The runners and riders in our local elections.
Since the Iraq War I have been a semi-floating voter. Up to then I had been Labour by default (unless tactics demanded -- as they sometimes did in Shropshire -- that one put one's cross by what was back then still the Liberal Party). Since then I've looked afresh at each election for someone, somewhere on the left, the less Blairite the better.
This time at the up-coming County Council elections, my mind was made up for me rather early on. The excellent Belinda Brooks-Gordon, the sitting Lib-Dem councillor for Castle Ward, turned up on the doorstep asking if I would sign her nomination papers. She's, actually, done a great job on the Council and shows every sign of going on in the same style -- so I was happy to put my name to her form.
Now I suppose there is nothing to stop you nominating one candidate and voting for another, but would seem a bit perverse -- so with my vote now pledged to Belinda, I looked at the other candidates with more academic detachment, and also hoping that I wouldn't discover that I had made a grave error.
There are 5 candidates. We've had nothing through the door from the Tory so far, which I guess means they dont think he has an earthly chance of taking the seat. And when I tracked down his online manifesto I wasnt much the wiser.
A leaflet has come from the Labour candidate, Ed Carlsson-Browne -- but not persuasive enough to make one regret the way one's vote has been promised. "These elections matter a great deal to people living in Castle" was his bland headline quote -- fair enough,I guess, but what difference was young Ed going to make, we wondered. "As your councillor Edward would be an active voice for Castle. He'd work to cut congestion on major transport arteries like Huntingdon Road and Histon Road and to make these routes safer for pedestrians, cyclist and motorists alike". "Great" said the husband, "but HOW exactly?" (Or to put it another way, where's the candidate pledging to make the Huntingdon Road more dangerous?)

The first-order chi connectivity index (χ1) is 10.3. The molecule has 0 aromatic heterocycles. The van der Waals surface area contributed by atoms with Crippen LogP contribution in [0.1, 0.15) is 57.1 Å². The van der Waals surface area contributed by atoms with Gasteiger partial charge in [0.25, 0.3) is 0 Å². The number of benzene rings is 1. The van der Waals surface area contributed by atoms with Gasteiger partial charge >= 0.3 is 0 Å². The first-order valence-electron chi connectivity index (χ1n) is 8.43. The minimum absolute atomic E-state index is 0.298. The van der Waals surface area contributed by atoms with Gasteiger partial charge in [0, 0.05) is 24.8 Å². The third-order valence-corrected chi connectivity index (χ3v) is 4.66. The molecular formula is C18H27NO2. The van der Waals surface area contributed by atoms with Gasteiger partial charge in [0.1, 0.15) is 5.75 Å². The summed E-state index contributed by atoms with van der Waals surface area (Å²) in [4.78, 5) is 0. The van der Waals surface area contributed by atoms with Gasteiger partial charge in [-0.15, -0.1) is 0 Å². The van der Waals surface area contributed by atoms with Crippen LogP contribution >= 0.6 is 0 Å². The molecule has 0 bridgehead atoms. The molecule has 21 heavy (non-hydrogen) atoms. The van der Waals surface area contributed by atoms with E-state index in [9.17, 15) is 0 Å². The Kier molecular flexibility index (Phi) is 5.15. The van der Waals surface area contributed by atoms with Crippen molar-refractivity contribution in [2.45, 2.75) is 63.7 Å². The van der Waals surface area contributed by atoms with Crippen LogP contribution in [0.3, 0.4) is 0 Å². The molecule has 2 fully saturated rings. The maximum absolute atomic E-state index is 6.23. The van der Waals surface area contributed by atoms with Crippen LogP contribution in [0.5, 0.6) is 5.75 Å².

Rather more appealing has been the campaign of John Hipkin, a local stalwart who fell out with the Lib Dems a few years back and is now standing as an independent. But he's already on the city council and -- while I know that city and county have different remits -- it seems to me that one council should be enough for anyone.
That just leaves UKIP, with the prize for the most unmissable -- yellow and purple -- through-the-door leaflet. "Massive threat to our local services" is its predictable banner headline, with the spectre not only of Romanians and Bulgarians rushing to leafy Castle ward, but Cypriots, Greeks, Spaniards, Portugese and Italians threaten to become "immigrants" too. On the other side of the leaflet, things get rather more optimistic: we are told not to worry about climate change as "there has been no global warming in the last ten years".
More puzzling though was pledge about local government: "The three main parties not only choose their candidates, they tell them how to vote too. UKIP Councillords are independent . . . their votes are not directed by local political leaders". "Sounds like you'd be voting for a franchise" observed the husband.
I haven't yet been able to discover much on the web about the UKIP candidate, Nicholas Wilson -- but he's another one who, when he's not stirring up anxieties or offering false reassurance, trades in unconvertible platitudes: he "has a keen interest in ensuring that Cambridge is not ruined by misguided overdevelopment".
I may be counter-suggestible, but if I wasnt voting for Belinda, this stuff makes me want to go and vote for anyone who was backing misguided over-development (and/or more fatalities on the Huntingdon Road).